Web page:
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Image: Image for Article: Lea Friesen: an Itasca area brain-gainer

Lea Friesen: an Itasca area brain-gainer

Reconnecting with community

An interview with Lea Friesen, who has returned to Itasca County


Quality of life – and other factors – drew Grand Rapids High School graduate Lea Friesen back to the area, with her husband, Tony Gutoski, and their two children. Now an art instructor at Itasca Community College, Friesen sees the community with fresh eyes, and has discovered benefits beyond her childhood recollections.


You are a Grand Rapids High School graduate, and have returned. How long were you gone, how long have you been back, and what drew you back?

My family moved back to Grand Rapids about three years ago. It had been ten years away; my husband and I were living in Chicago when we had our first child. Living in a fourth-floor walk-up apartment on a busy corne rwas not working with our new infant, and we were given an opportunity to come up north.

What opportunities do you and your family have to participate in community activities? What makes these opportunities the same or different from opportunities you’ve had elsewhere?

We loved living in Chicago because of the variety of food and entertainment constantly available, also the anonymity was a plus. However, there was almost no sense of community and travel was always complicated. We initially moved back here because my family offered support while our children were babies. I discovered a network of young mothers who had also come from other places and settled here. Through Early Childhood Family Education classes I met a few other families and then became involved at the YMCA. I have found an incredible professional support system through the MacRostie Art Center. The arts organization gave me my first taste of working again after having children. I was pleasantly surprised at the enthusiasm here for the arts. I love that in the dead of winter there still is a lively First Friday following. I am concerned about the lack of art classes in the elementary school system, but we’ll just have to work on that.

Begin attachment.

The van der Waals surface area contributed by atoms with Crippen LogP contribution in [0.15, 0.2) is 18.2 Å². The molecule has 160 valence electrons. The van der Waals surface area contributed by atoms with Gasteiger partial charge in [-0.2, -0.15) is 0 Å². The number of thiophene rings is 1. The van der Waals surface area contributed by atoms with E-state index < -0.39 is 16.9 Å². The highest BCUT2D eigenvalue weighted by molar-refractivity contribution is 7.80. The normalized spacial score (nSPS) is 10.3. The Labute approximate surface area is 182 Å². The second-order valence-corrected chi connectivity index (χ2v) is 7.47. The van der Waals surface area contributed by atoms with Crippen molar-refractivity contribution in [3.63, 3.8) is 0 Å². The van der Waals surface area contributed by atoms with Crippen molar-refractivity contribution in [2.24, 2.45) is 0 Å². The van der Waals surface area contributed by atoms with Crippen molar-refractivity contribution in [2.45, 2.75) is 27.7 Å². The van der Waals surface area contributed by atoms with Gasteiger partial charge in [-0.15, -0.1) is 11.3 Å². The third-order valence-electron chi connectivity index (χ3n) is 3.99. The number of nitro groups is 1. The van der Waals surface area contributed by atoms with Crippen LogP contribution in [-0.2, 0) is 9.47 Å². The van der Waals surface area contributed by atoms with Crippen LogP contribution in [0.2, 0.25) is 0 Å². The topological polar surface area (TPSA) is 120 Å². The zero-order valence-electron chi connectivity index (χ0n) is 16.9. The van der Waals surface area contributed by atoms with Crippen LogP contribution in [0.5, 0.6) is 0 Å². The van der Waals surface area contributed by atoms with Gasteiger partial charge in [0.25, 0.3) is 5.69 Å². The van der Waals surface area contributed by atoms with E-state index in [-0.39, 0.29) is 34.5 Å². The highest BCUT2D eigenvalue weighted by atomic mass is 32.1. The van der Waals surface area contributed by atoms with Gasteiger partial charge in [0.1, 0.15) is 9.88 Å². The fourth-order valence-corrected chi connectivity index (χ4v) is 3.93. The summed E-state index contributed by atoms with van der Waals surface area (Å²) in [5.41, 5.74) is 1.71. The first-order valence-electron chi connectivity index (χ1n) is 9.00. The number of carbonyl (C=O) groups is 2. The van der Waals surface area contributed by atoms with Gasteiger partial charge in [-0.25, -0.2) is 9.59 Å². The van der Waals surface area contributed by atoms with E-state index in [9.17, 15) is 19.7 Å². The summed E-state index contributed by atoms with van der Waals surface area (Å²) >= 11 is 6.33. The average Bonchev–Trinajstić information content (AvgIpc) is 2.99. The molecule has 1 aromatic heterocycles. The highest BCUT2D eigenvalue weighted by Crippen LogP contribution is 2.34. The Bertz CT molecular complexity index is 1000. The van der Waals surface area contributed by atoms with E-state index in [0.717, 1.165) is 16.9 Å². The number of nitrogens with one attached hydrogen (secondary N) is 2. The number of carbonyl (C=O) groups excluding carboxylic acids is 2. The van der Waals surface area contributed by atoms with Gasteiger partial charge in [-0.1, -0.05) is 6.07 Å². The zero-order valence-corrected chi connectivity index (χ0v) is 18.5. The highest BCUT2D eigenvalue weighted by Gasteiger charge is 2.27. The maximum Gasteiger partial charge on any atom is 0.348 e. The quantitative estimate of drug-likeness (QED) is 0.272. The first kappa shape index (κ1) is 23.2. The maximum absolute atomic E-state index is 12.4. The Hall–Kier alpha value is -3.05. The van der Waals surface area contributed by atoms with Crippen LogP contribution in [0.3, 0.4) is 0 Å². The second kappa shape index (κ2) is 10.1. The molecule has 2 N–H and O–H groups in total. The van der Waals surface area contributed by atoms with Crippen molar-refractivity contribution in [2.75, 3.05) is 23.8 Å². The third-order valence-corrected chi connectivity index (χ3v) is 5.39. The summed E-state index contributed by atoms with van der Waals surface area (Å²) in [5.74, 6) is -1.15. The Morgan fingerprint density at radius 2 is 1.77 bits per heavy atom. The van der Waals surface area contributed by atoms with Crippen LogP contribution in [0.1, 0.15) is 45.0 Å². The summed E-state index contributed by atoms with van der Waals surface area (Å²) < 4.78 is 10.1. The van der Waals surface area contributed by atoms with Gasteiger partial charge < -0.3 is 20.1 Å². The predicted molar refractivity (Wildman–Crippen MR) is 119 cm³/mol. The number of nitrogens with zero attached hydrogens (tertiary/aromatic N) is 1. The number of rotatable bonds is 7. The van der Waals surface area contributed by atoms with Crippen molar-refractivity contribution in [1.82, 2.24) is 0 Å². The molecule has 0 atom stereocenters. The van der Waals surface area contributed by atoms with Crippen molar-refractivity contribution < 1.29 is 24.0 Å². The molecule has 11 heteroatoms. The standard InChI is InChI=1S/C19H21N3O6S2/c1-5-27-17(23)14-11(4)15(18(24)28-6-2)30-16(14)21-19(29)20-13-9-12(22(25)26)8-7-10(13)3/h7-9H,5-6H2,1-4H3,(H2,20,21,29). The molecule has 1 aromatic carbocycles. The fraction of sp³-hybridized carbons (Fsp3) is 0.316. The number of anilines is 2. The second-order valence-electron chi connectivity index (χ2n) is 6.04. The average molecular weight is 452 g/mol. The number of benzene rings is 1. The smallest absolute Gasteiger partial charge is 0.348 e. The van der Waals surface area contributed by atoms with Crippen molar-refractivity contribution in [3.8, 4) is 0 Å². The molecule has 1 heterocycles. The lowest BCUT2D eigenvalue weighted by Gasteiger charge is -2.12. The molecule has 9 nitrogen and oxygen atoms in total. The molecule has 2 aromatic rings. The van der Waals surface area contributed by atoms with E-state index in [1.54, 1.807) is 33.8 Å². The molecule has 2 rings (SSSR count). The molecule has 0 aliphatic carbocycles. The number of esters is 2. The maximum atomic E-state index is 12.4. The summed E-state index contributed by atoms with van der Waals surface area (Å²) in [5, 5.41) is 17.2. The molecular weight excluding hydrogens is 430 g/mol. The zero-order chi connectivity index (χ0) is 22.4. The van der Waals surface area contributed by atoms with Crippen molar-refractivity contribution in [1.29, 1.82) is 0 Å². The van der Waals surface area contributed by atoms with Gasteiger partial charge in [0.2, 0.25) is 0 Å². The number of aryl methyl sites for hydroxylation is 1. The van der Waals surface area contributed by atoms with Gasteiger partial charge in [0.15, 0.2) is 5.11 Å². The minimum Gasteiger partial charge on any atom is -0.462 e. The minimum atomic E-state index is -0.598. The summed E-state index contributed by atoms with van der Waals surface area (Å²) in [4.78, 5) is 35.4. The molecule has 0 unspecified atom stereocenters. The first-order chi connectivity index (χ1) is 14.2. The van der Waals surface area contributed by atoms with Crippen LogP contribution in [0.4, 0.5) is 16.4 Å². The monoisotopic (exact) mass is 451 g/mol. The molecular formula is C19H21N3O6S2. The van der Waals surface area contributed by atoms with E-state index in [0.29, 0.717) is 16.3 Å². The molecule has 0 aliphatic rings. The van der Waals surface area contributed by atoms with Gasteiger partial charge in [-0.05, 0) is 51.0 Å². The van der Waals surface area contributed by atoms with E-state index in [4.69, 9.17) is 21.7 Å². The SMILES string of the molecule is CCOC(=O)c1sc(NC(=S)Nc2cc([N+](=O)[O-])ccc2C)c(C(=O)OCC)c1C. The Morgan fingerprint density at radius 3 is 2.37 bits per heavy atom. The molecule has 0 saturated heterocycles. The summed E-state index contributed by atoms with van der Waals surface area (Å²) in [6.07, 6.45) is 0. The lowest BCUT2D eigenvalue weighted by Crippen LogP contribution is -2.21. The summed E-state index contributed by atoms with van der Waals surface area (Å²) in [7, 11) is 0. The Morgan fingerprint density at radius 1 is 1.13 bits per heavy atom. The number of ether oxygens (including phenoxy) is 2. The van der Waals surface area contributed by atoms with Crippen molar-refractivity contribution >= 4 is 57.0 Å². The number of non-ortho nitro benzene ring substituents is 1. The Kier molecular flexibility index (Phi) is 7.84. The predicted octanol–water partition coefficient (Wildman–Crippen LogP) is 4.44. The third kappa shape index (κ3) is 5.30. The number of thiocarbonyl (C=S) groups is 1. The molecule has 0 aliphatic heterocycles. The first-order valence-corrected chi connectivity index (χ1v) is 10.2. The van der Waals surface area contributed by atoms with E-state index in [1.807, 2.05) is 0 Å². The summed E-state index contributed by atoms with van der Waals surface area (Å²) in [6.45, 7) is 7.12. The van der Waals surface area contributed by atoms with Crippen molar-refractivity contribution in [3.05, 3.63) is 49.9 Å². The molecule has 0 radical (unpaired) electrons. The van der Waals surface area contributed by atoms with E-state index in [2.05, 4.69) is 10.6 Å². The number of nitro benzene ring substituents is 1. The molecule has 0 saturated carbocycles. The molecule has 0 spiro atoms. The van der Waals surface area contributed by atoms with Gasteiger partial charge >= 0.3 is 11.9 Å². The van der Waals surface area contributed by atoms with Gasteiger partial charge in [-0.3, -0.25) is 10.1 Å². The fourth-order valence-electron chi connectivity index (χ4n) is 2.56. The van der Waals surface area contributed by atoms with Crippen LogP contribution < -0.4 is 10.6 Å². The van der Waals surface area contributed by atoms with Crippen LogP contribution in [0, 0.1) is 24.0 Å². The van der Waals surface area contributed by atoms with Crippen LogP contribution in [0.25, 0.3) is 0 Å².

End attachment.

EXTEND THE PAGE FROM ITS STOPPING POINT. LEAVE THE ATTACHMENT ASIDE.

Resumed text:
University of Minnesota Extension Service researcher Ben Winchester has called the return of residents like you part of rural Minnesota’s “brain gain.” Does this phenomenon ring true for you?

I never thought I would consider living in Grand Rapids after I graduated from high school, but if it had been everything I thought I knew as young person, we never would have stayed and committed to the area. There are many positive aspects of living here tha twere unpredictable from afar. I would say that Ben’s ideas are right on, based on my experience.

What has surprised you about living here again?

The thing that has most surprised me about coming here has been the variety of ideas I have encountered. I had pictured a community of a certain type of people with certain beliefs. I did not realize that what I experienced in middle and high school was a very limited view of the variety of people who exist here.

What would you tell others considering moving to, or returning to, rural?

It is possible to have a sort of ownership over a small community that is not possible in large cities. Logistically it is easier to find ways to get involved and learn about the area. I feel like I could predict most of the negatives about living here, but there have been many pleasant surprises as well. Due to technological development, living here does not necessarily isolate people like it used to.

In your eyes, is Grand Rapids a vibrant community?

I see Grand Rapids as a community with fantastic potential. It has citizens who are interested in what is happening in the rest of the world. I think the best thing that can happen for Grand Rapids is that its population keeps an eye on the positive and diverse ideas that are gaining steam in community development elsewhere. I hope the community continues to look for more ways to expose all youth of this area to the diversity of the world. I think Grand Rapids also needs to be careful of something I hear about many small towns; that they can be too internally networked and cold to outsiders.

Through its “Commitment to Home” strategic priority area, Blandin Foundation partners with residents in their work to build vibrant, resilient rural communities in the Itasca area. This includes leadership training, grants, and work on topics of importance to communities, such as student success and broadband (Grand Rapids was recently named a Blandin Broadband Community). For more on the kinds of Foundation resources specifically available to Itasca area communities, visit

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